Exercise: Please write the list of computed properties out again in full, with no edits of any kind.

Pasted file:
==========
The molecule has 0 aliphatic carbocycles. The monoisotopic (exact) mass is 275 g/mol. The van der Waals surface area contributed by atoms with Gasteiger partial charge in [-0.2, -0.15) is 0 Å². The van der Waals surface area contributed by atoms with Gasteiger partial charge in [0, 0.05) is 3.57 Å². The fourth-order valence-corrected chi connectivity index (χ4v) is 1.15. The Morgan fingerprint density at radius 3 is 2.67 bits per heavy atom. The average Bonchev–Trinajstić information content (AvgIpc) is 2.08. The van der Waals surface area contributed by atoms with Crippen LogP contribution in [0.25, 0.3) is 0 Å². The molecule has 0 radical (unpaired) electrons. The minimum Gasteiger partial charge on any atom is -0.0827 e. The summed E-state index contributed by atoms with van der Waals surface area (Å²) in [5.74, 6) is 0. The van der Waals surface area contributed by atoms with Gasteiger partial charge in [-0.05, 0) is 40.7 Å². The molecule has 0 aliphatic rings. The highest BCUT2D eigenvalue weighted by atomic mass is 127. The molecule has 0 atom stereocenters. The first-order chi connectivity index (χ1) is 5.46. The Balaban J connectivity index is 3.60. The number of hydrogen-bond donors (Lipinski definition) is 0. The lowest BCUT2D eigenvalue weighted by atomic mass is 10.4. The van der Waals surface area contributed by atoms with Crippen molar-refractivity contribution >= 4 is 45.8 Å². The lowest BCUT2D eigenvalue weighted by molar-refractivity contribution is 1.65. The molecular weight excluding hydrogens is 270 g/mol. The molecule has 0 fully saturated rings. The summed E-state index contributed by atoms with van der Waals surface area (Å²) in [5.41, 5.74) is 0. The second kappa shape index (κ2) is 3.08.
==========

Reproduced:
The molecule has 0 aliphatic carbocycles. The monoisotopic (exact) mass is 275 g/mol. The van der Waals surface area contributed by atoms with Gasteiger partial charge in [-0.2, -0.15) is 0 Å². The van der Waals surface area contributed by atoms with Gasteiger partial charge in [0, 0.05) is 3.57 Å². The fourth-order valence-corrected chi connectivity index (χ4v) is 1.15. The Morgan fingerprint density at radius 3 is 2.67 bits per heavy atom. The average Bonchev–Trinajstić information content (AvgIpc) is 2.08. The van der Waals surface area contributed by atoms with Crippen LogP contribution in [0.25, 0.3) is 0 Å². The molecule has 0 radical (unpaired) electrons. The minimum Gasteiger partial charge on any atom is -0.0827 e. The summed E-state index contributed by atoms with van der Waals surface area (Å²) in [5.74, 6) is 0. The van der Waals surface area contributed by atoms with Gasteiger partial charge in [-0.05, 0) is 40.7 Å². The molecule has 0 aliphatic rings. The highest BCUT2D eigenvalue weighted by atomic mass is 127. The molecule has 0 atom stereocenters. The first-order chi connectivity index (χ1) is 5.46. The Balaban J connectivity index is 3.60. The number of hydrogen-bond donors (Lipinski definition) is 0. The lowest BCUT2D eigenvalue weighted by atomic mass is 10.4. The van der Waals surface area contributed by atoms with Crippen molar-refractivity contribution >= 4 is 45.8 Å². The lowest BCUT2D eigenvalue weighted by molar-refractivity contribution is 1.65. The molecular weight excluding hydrogens is 270 g/mol. The molecule has 0 fully saturated rings. The summed E-state index contributed by atoms with van der Waals surface area (Å²) in [5.41, 5.74) is 0. The second kappa shape index (κ2) is 3.08.